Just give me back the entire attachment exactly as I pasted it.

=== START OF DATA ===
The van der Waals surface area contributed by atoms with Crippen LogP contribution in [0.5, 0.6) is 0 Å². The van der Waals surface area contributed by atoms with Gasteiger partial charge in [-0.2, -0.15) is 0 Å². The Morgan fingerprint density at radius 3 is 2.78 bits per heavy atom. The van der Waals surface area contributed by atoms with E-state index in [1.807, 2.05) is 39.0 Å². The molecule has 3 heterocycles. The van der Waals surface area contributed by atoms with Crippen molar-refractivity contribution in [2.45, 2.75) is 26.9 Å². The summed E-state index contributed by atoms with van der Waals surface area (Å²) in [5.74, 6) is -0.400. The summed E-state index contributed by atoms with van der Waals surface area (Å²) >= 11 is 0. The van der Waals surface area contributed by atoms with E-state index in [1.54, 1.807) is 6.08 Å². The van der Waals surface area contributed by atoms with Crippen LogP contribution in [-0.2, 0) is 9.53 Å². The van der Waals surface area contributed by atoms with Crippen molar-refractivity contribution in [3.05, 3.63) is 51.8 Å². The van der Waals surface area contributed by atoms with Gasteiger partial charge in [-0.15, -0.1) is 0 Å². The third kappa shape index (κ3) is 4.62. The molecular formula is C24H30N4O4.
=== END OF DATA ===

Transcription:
The van der Waals surface area contributed by atoms with Crippen LogP contribution in [0.5, 0.6) is 0 Å². The van der Waals surface area contributed by atoms with Gasteiger partial charge in [-0.2, -0.15) is 0 Å². The Morgan fingerprint density at radius 3 is 2.78 bits per heavy atom. The van der Waals surface area contributed by atoms with E-state index in [1.807, 2.05) is 39.0 Å². The molecule has 3 heterocycles. The van der Waals surface area contributed by atoms with Crippen molar-refractivity contribution in [2.45, 2.75) is 26.9 Å². The summed E-state index contributed by atoms with van der Waals surface area (Å²) in [5.74, 6) is -0.400. The summed E-state index contributed by atoms with van der Waals surface area (Å²) >= 11 is 0. The van der Waals surface area contributed by atoms with E-state index in [1.54, 1.807) is 6.08 Å². The van der Waals surface area contributed by atoms with Crippen LogP contribution in [-0.2, 0) is 9.53 Å². The van der Waals surface area contributed by atoms with Crippen molar-refractivity contribution in [3.05, 3.63) is 51.8 Å². The van der Waals surface area contributed by atoms with Gasteiger partial charge in [-0.15, -0.1) is 0 Å². The third kappa shape index (κ3) is 4.62. The molecular formula is C24H30N4O4.